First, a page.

Neurogenetics Clinic

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Seizures or neurodevelopmental disorders (conditions that change how the brain functions) can sometimes be caused or influenced by genes. For children with a suspected or known genetic condition, Le Bonheur’s Neuroscience Institute offers a Neurogenetics Clinic for families and caregivers to learn more about how genetics might contribute to their seizures or neurodevelopmental disorder.

In the Neurogenetics Clinic, genetics and neurology providers work together to decide whether genetic tests may help diagnose and treat a child’s condition. Providers also interpret genetic test results and what they mean for the child and family. The multidisciplinary team provides up-to-date information about the diagnosis, best ways to manage or treat the disease, support resources or advocacy groups and any clinical trials or research opportunities that may be available and a good fit for the child.

The Neurogenetics Clinic aims to provide the most comprehensive care and understand the underlying cause for seizures. Providers review and combine neurological and developmental information, such as symptoms, seizures and brain imaging or testing, with genetic testing with the ultimate goal of improving seizures and other symptoms.

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Why Le Bonheur’s Neurogenetics Clinic?

The Neurogenetics Clinic is one piece of the comprehensive care provided to children with neurologic conditions at Le Bonheur’s Neuroscience Institute. Our Comprehensive Epilepsy Program is accredited as a Level IV Center by the National Association of Epilepsy Centers (NAEC). Our program provides full services for children with epilepsy or other neurological conditions, including evaluation in a state-of-the-art Epilepsy Monitoring Unit (EMU), advanced testing and the most cutting-edge treatments available.

Le Bonheur also collaborates with St. Jude Children’s Research Hospital through the Pediatric Translational Neuroscience Initiative (PTNI). The PTNI aims to provide basic research, clinical trials and multispecialty care to more rapidly deliver new therapies to children living with genetic neurologic diseases. This partnership provides connections to research opportunities for children with genetic neurologic diseases seen in the Neurogenetics Clinic.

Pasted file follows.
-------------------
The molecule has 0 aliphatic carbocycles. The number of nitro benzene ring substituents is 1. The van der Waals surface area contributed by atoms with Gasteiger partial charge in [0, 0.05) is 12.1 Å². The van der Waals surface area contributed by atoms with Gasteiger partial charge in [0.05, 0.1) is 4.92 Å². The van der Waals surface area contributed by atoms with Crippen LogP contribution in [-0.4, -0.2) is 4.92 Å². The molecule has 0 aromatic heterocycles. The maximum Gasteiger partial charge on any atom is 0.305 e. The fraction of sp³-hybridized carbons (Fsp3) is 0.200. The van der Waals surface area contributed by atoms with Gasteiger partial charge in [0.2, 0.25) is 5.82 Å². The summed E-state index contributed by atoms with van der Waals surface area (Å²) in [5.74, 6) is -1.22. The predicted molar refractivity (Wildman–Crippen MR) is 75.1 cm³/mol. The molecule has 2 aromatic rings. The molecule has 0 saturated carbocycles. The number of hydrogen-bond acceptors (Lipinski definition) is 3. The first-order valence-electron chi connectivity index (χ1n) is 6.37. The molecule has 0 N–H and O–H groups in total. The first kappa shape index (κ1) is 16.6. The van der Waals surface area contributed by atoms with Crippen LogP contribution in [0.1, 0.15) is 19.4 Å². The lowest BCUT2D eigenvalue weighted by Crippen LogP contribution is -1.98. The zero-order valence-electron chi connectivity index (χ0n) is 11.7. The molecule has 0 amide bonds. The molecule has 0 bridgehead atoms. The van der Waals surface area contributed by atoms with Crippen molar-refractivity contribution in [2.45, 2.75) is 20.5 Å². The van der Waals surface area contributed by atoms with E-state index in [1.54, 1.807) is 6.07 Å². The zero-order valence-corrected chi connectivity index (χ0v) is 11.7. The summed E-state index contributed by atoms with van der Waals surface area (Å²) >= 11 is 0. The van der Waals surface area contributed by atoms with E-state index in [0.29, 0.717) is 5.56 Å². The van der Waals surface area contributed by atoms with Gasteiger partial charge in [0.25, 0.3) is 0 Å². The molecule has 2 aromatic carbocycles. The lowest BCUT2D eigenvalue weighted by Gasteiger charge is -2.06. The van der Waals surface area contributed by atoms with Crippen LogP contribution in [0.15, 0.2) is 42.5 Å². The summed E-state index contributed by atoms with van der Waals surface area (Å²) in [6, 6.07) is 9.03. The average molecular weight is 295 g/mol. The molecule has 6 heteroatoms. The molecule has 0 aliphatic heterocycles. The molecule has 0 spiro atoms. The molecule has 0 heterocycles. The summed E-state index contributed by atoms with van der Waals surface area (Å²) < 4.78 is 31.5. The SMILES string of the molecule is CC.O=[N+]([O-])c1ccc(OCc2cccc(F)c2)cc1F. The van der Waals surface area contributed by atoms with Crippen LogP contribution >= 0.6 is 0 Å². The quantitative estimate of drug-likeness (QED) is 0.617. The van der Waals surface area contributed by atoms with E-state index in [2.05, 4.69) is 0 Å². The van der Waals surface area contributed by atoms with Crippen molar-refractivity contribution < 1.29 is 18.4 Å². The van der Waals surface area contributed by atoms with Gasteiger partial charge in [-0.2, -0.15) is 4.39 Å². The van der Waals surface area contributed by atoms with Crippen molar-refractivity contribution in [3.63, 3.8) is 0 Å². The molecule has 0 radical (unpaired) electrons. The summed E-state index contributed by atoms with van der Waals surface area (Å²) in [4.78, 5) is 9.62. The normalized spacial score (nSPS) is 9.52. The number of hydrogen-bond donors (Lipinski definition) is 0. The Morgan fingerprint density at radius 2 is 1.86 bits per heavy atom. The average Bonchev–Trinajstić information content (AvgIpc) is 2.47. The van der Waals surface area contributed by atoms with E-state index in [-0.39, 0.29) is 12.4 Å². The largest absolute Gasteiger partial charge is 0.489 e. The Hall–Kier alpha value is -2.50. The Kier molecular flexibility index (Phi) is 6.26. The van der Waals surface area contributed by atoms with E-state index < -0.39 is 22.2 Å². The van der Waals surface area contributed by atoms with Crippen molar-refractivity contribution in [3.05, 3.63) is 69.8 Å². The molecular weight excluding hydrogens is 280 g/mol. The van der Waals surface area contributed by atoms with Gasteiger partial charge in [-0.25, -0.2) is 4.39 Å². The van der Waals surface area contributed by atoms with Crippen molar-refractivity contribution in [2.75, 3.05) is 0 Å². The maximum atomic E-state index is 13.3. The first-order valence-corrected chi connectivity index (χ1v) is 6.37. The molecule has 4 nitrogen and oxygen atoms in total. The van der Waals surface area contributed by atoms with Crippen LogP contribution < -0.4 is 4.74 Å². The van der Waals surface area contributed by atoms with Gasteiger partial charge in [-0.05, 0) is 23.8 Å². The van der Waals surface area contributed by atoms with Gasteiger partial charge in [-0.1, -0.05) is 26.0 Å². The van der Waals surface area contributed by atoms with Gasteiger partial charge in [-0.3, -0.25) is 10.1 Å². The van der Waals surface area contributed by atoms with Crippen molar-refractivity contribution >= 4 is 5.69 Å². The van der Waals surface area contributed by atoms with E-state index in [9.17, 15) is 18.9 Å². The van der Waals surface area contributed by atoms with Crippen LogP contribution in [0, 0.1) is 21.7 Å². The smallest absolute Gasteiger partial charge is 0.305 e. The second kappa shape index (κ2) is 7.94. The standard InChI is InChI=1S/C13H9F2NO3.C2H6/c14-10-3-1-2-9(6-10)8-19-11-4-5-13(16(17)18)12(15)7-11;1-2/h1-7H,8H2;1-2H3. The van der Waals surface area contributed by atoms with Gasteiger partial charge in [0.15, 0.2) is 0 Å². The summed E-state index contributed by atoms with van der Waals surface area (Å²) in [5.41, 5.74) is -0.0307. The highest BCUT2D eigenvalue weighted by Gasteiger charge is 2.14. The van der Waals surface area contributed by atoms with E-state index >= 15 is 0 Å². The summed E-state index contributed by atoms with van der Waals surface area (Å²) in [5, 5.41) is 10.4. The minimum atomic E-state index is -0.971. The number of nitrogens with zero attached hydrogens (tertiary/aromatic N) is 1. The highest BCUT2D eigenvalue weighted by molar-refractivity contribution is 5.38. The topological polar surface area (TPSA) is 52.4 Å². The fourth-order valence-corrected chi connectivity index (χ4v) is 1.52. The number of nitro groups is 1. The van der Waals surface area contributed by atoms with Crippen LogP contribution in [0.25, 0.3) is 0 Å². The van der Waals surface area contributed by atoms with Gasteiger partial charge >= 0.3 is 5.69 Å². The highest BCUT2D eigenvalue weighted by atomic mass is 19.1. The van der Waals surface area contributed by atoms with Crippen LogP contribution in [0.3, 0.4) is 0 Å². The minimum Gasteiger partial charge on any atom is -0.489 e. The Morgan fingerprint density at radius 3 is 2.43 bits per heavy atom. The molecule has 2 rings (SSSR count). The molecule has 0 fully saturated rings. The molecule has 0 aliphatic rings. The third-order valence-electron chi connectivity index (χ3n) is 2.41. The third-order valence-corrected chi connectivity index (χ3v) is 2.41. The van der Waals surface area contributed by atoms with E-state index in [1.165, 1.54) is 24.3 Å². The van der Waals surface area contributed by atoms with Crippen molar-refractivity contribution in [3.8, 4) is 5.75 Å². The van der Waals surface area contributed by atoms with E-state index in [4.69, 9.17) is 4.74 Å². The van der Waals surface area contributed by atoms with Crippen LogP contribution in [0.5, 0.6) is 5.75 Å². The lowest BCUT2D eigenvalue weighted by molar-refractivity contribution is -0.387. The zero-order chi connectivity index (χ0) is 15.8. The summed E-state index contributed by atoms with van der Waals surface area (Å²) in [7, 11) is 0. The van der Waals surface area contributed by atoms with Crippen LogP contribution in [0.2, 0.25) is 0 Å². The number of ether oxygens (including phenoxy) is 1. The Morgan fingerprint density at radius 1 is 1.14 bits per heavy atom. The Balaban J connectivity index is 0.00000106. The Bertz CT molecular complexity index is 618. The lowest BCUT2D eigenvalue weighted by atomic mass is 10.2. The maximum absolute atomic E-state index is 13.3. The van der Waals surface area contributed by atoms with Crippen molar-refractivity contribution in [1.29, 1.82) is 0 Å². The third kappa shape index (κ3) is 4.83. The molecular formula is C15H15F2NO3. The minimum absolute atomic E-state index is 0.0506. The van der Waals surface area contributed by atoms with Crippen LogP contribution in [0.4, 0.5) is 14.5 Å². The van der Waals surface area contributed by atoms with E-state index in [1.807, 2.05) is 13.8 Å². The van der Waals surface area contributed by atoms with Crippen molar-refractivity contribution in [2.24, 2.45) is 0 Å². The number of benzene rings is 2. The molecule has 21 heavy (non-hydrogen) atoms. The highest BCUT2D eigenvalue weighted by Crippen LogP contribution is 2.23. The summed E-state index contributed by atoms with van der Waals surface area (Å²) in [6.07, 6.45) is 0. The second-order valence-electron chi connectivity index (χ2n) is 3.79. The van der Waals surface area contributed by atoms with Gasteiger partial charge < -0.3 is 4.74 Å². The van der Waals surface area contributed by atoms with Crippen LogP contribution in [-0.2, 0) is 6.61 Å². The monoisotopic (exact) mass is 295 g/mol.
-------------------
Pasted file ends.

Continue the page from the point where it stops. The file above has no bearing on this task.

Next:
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Conditions We See

The Neurogenetics Clinic sees children referred by a neurologist who suspects a genetic epilepsy or genetic neurodevelopmental condition. A few of those diagnoses may include:

  • Developmental and epileptic encephalopathies (DEE), which are epilepsies that cause severe seizures, are difficult to treat and can significantly impact development
  • Rare genetic epilepsies due to CHD2, SYNGAP1, SLC6A1, STXBP1, PCDH19, GNAI1, SCN2A, SCN8A, RHOBTB2, KCNQ2 and other genes
  • Epilepsy without a known cause, but suspected to be genetic

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What to Expect at Your First Appointment

Because of the extensive nature of the evaluations in our clinic and the multiple providers that you will see, plan for the first visit to clinic to last around two hours. You will meet with at least two or three different providers during your visit who put together a comprehensive plan unique to every child.

A genetic counselor will review family history, the child’s condition and any genetic testing they have already had. A geneticist specializing in epilepsy and neurodevelopmental conditions will then examine your child and obtain any additional medical history. Using this information, the geneticist can identify potential diagnoses and what genetic conditions might be at play. Finally, a neurologist with expertise in genetic neurologic conditions, will examine the patient to better understand what specific neurological issues the child is experiencing and recommend treatment options as appropriate.

At the end of the appointment all the providers will discuss the plan for your child with you, and you will have the opportunity to ask any questions or raise any concerns. During this time, you’ll learn more about the specific genetic condition your child has, what it means for the child and the family and what resources are available for that condition or symptoms. If genetic testing has not identified a specific genetic condition, our experts can recommend additional testing or research opportunities. The Neurogenetics Clinic providers will communicate and collaborate closely with each child’s referring neurologist, and the child will continue to see their referring neurologist for treatment and regular follow up visits.

Your child will follow up with the Neurogenetics Clinic team based on their needs. For some this may be every one to five years, and for others, regular follow up may not be needed or recommended. Follow up allows the providers to track your child’s symptoms and development. Information about and treatments for genetic neurologic conditions continue to grow and change rapidly. Your neurogenetics team will provide any updates on their condition, including treatments or new research opportunities.